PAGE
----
Gold mining most costly in South Africa
South Africa remains the most expensive place to mine gold in the world, according to a new report.
The rising cost of mining gold in SA was believed to be the reason AngloGold Ashanti and Gold Fields decided to sell their South African asset base and turn their attentions to offshore investments, says the www.businesslive.co.za report.
Gold Fields has whittled its South African base down to South Deep, and AngloGold has retained only its Mponeng mine — the world’s deepest mine at 4km below the surface — and a tailings retreatment operation.
The latest data from London-based metals consultancy GFMS showed the all-in sustaining cost of gold production in SA increased by $58 an ounce in the three months to end-September 2017 from the same period in 2016.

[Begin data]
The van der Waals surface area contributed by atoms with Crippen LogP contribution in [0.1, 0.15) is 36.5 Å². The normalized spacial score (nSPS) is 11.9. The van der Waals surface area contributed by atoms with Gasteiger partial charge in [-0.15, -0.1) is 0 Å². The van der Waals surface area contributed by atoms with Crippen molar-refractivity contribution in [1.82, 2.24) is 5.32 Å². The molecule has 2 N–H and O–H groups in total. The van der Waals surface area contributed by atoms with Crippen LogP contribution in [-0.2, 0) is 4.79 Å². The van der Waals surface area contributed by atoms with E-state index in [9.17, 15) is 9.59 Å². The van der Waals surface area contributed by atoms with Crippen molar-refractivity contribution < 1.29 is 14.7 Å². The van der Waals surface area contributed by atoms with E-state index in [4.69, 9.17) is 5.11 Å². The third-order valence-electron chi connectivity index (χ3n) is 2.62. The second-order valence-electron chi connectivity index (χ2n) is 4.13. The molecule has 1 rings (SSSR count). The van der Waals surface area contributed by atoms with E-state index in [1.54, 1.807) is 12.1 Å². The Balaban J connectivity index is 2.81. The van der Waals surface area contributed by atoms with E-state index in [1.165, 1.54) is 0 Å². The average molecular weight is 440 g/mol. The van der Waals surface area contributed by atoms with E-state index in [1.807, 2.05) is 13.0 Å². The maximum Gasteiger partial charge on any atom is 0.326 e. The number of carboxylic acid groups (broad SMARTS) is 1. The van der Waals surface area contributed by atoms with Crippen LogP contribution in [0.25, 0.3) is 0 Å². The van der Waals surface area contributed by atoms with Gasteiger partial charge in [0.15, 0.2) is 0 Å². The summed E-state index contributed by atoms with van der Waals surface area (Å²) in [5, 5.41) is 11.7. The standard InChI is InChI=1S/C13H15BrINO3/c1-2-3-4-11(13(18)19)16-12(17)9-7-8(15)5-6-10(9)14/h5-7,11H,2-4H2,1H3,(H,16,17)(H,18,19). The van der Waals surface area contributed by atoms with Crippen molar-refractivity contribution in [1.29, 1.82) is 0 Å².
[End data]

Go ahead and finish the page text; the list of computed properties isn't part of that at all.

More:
At an all-in sustaining cost of $1,184 an ounce, SA is far above the rest of the world’s gold producers, which average $884 an ounce. The average includes SA’s costs.
The average gold price in the third quarter of 2017 was $1,278 an ounce.
The second-most expensive place to mine gold was South America at $866 an ounce.
GFMS estimated that the $20 per ounce increase in the global average price to produce gold meant 8% of the world’s gold output was unprofitable.
At the time of posting, January 29 2018, an oz of gold is $1,351 and the strengthening rand is R11.98 to the $ (six months ago it was R13 and the price of an oz of gold touched R20k compared with R16.k today).
Gold has historically increased in value as the price of oil increases and with that, the weakening dollar and the strengthening rand, SA’s mines face a perfect storm of increased costs.